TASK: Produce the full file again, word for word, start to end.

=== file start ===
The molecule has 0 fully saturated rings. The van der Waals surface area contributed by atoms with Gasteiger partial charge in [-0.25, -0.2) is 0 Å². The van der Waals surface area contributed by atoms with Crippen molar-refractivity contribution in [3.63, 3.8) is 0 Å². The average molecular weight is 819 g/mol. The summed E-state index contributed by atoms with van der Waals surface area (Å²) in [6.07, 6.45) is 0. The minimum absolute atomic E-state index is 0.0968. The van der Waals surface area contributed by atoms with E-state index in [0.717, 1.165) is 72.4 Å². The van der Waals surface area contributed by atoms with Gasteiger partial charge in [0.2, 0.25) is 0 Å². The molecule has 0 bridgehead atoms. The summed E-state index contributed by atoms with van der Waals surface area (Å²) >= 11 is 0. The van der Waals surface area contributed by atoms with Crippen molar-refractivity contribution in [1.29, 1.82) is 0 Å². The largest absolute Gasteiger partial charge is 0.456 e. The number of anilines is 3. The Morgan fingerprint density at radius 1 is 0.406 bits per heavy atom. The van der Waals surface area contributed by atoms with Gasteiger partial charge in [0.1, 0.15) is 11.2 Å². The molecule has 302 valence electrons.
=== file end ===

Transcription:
The molecule has 0 fully saturated rings. The van der Waals surface area contributed by atoms with Gasteiger partial charge in [-0.25, -0.2) is 0 Å². The van der Waals surface area contributed by atoms with Crippen molar-refractivity contribution in [3.63, 3.8) is 0 Å². The average molecular weight is 819 g/mol. The summed E-state index contributed by atoms with van der Waals surface area (Å²) in [6.07, 6.45) is 0. The minimum absolute atomic E-state index is 0.0968. The van der Waals surface area contributed by atoms with E-state index in [0.717, 1.165) is 72.4 Å². The van der Waals surface area contributed by atoms with Gasteiger partial charge in [0.2, 0.25) is 0 Å². The molecule has 0 bridgehead atoms. The summed E-state index contributed by atoms with van der Waals surface area (Å²) >= 11 is 0. The van der Waals surface area contributed by atoms with Crippen molar-refractivity contribution in [1.29, 1.82) is 0 Å². The largest absolute Gasteiger partial charge is 0.456 e. The number of anilines is 3. The Morgan fingerprint density at radius 1 is 0.406 bits per heavy atom. The van der Waals surface area contributed by atoms with Gasteiger partial charge in [0.1, 0.15) is 11.2 Å². The molecule has 302 valence electrons.